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ECPA's newest board members discuss challenges in Christian publishing and retail

Friday, July 1, 2011   (0 Comments)
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A Focused Vision Amidst Publishing’s Changing Landscape

ECPA’s newest board members discuss current and future challenges for Christian publishing and retailing

Dwight Baker, President, Baker Publishing Group; Bob Fryling, Publisher, InterVarsity Press; Jeff Johnson, COO, Tyndale House Publishers; Jerry Kregel, Executive VP, Kregel Publications; with Mark Kuyper, President/CEO, ECPA

The ECPA voting membership has approved four new executives to the ECPA Board at the recent Executive Leadership Summit and Member meeting. They are:

  • Dwight Baker, President of Baker Publishing Group
  • Bob Fryling, Publisher for InterVarsity Press
  • Jeff Johnson, COO of Tyndale House Publishers
  • Jerry Kregel, Executive Vice President of Kregel Publications

These four men join a vibrant board of directors that provides vision and direction for the Association. Their new voices will help guide ECPA in providing the most valuable services to its members throughout a changing publishing landscape, yet amidst a solid core vision to strengthen the industry in order to make the message of Christ more widely known.

We invited them to discuss with ECPA President/CEO Mark Kuyper the challenges that face publishers today, how content delivery will change in three years and ECPA’s current and future role.

Mark K: First, I want to welcome each one of you to the ECPA Board and I thank you for your time in discussing these issues for our member readers of E-Link. As an Association serving Christian publishers, we are constantly monitoring the pulse of the challenges publishers face, in trying to equip them best to meet those challenges. Different publishers, of course, face different challenges.

So, I’d like to first ask what each of you believes is the greatest challenge facing publishers today?

Bob F: The biggest challenge facing non-fiction publishers is being able to publish authors and topics that successfully capture the buying and reading attention of Christians. Because discretionary and thoughtful reading time is rapidly shrinking due to the proliferation of blogs, tweets, apps, podcasts and expectations of short (and free!) content, publishers face the dual challenge of being counter-cultural in not only what we publish but how we publish it. We need to be relevant in a digital age without unintentionally adding to unhealthy digital addictions.

Jeff J: Yes, it is clear that we are going through a revolution within our industry as a result of digital opportunities. While on one hand it is exciting to see the possibilities to carry out our corporate mission, it is also requiring us to reinvent ourselves at almost every level of our organization. I believe managing this change in light of many unknowns will be our greatest challenge.

Jerry K: I believe our greatest challenge is the need to adapt to this change. There has always been the need to adapt to change, but the rate of change is much faster today than it used to be, and the need to adapt more quickly is that much more important for surviving and thriving.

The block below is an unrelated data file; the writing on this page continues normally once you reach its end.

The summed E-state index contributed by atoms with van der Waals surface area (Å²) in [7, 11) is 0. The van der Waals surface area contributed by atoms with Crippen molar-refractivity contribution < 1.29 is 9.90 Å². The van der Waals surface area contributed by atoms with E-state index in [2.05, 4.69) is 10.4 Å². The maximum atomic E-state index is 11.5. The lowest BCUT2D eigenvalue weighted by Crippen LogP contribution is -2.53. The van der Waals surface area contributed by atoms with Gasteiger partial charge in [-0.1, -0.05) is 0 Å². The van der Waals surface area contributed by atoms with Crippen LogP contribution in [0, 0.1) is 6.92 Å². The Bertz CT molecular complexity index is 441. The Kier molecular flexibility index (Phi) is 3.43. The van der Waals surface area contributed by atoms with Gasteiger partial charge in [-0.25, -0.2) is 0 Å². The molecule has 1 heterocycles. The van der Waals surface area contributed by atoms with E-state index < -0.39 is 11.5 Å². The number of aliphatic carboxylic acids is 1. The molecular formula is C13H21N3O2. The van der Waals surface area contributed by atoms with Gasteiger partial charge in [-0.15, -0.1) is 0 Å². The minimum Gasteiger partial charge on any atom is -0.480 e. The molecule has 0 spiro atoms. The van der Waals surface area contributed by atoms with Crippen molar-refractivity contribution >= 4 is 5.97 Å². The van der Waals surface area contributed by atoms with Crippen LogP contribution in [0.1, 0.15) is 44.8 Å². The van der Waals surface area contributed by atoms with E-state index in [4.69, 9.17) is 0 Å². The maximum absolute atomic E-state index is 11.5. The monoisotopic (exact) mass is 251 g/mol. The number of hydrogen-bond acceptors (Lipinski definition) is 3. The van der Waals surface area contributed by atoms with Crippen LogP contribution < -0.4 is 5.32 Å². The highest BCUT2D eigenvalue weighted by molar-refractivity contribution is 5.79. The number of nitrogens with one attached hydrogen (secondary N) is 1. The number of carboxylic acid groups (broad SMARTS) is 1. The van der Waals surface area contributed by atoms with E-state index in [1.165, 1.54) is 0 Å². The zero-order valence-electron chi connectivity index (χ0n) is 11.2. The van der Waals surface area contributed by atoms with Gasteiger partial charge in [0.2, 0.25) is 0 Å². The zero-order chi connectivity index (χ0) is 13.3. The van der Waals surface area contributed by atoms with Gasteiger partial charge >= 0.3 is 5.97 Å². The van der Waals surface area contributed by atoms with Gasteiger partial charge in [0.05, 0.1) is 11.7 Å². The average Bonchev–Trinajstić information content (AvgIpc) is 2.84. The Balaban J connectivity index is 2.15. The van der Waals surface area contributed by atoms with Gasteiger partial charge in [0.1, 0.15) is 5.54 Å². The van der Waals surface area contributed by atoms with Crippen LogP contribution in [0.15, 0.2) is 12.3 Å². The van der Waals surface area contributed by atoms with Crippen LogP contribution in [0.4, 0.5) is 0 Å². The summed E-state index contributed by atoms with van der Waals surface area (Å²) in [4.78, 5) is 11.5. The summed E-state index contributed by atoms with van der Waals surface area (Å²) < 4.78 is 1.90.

And to further what Bob has pointed out, I think the greatest challenge facing publishers "tomorrow” will be the decline of readership, due in large part to the tremendous continuing increase of multimedia communication. In addition, the continuing tremendous growth in access to free information that may or may not be valuable but is also time-consuming for readers takes away from reading information that publishers publish that is both valuable and costs money. A further challenge, then, will be to continue to find creative ways to monetize our content to compete with so much free information.

Mark K: How do you see this change, and others, affecting the role of the physical bookstore?

Dwight B: Based on these changes in consumer behavior, an abundance of bookstores are now competing for a smaller pool of print book browsers. Traditional book retailers are entering an unfamiliar phase of adjustment, and for the near future this transition will present us all with a major publishing challenge. As has been mentioned by my colleagues here, many of the most active book consumers are migrating to digital formats, and this shift in sales revenue will result in contractions across the physical retail channels. Many retailers are now overextended, with too many storefronts and shelves of unsold books. The highly reported bookstore closures of last year are a foreshadowing. Both publishers and retailers face a long and uncomfortable round of further adjustments. We are operating on borrowed time and capital.

Mark K: What will these "long and uncomfortable round of adjustments” entail?

Dwight B: This contraction will not impact the retail channels evenly. We are most oversold in the general market, both in bookstore chains and particularly in big box retailers. Publishing sales teams and the retail buyers are growing aware of this fact, but we are adjusting too slowly to keep pace with consumer changes. All publishers, including me, can’t resist a hefty frontlist advance order. I’d sooner skip my morning coffee, and that’s saying a lot. As a result, we continue to print and ship just as we did three years ago, but that sales model is obsolete. It is based on habit rather than on actual demand.

For publishers, the challenge is growing obvious: we need to accommodate to less retail exposure of our printed works, but as professionals we are disinclined to accept that fact willingly.

Mark K: In light of these shifts in strategy and business models, how do you envision what Christian publishing will look like in three years compared to what it is today?